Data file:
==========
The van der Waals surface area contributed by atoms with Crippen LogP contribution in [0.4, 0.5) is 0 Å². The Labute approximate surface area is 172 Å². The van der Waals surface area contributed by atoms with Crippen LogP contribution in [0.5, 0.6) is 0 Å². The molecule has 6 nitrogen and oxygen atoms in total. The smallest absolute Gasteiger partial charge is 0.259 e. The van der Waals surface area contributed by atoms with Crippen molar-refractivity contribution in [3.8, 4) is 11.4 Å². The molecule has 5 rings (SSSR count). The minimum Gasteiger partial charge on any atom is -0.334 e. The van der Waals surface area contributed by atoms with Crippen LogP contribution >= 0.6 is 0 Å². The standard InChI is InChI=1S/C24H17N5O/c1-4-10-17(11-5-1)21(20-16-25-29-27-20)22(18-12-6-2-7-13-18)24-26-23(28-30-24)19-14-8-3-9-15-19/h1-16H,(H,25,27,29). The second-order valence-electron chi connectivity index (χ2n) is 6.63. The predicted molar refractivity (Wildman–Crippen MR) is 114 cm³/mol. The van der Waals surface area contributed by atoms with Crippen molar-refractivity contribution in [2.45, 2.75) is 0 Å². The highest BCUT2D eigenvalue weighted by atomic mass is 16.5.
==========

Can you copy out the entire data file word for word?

The van der Waals surface area contributed by atoms with Crippen LogP contribution in [0.4, 0.5) is 0 Å². The Labute approximate surface area is 172 Å². The van der Waals surface area contributed by atoms with Crippen LogP contribution in [0.5, 0.6) is 0 Å². The molecule has 6 nitrogen and oxygen atoms in total. The smallest absolute Gasteiger partial charge is 0.259 e. The van der Waals surface area contributed by atoms with Crippen molar-refractivity contribution in [3.8, 4) is 11.4 Å². The molecule has 5 rings (SSSR count). The minimum Gasteiger partial charge on any atom is -0.334 e. The van der Waals surface area contributed by atoms with Crippen LogP contribution >= 0.6 is 0 Å². The standard InChI is InChI=1S/C24H17N5O/c1-4-10-17(11-5-1)21(20-16-25-29-27-20)22(18-12-6-2-7-13-18)24-26-23(28-30-24)19-14-8-3-9-15-19/h1-16H,(H,25,27,29). The second-order valence-electron chi connectivity index (χ2n) is 6.63. The predicted molar refractivity (Wildman–Crippen MR) is 114 cm³/mol. The van der Waals surface area contributed by atoms with Crippen molar-refractivity contribution in [2.45, 2.75) is 0 Å². The highest BCUT2D eigenvalue weighted by atomic mass is 16.5.